A Passive Islanding Detection Approach for Inverter-based Distributed Generation Systems Using Rate of Change of Frequency Analysis

Document Type

Conference Proceeding

Publication Date


Publication Title

IEEE Southeast Conference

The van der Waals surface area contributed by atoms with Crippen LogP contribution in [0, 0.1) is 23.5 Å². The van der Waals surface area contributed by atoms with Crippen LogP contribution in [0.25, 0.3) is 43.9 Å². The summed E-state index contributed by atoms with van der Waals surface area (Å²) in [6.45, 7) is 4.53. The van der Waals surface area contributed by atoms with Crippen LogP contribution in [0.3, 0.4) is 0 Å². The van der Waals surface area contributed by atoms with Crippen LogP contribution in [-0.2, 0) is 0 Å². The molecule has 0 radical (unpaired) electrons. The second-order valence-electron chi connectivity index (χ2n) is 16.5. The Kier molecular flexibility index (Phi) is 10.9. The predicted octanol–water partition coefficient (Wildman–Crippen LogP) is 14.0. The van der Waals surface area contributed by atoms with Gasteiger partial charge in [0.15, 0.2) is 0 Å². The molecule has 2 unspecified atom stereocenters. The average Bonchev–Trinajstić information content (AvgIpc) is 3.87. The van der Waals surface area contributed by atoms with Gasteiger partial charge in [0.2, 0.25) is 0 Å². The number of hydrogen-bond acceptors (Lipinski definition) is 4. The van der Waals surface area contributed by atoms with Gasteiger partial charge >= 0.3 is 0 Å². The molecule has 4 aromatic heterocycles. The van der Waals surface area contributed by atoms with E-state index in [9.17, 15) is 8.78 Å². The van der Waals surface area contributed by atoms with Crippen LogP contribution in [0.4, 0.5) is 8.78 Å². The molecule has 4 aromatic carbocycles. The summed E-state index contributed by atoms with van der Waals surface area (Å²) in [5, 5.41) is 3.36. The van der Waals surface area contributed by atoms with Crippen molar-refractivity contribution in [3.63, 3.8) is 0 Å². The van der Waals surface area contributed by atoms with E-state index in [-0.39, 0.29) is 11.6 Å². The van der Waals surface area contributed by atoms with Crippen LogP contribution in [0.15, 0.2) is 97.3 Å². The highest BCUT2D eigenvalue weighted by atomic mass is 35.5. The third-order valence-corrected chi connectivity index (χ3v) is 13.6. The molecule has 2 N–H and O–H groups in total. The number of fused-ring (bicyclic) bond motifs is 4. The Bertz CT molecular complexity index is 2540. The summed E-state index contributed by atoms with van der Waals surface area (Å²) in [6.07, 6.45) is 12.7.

Islanding occurs when a Distributed Generation (DG) source continues to energize an isolated section of a power system even after it was disconnected from the main power grid. Since islanding can cause hazardous conditions to people and equipment, current utility standards require that islanding be quickly detected by protective relays and inverters that are parts of the DG system. Passive islanding detection techniques, unlike their active counterparts, monitor system parameters without injecting any disturbance into the grid. Although widely used, passive detection techniques are not very effective in detecting islanding especially in cases where there is small power mismatch and they also may trigger false detection in some non-islanding cases. To address these drawbacks, a novel and effective passive islanding detection technique that conforms to standard regulations has been presented in this paper. The proposed detection technique is based on monitoring the oscillations in the Rate of Change of Frequency (ROCOF) measured at the Point of Common Coupling (PCC) in the system. The proposed detection technique was developed and tested on a grid connected photovoltaic DG system using simulation. Results indicated that this technique was not only capable of detecting islanding when it occurs but also able to accurately distinguish between islanding and non-islanding under a wide range of operating conditions.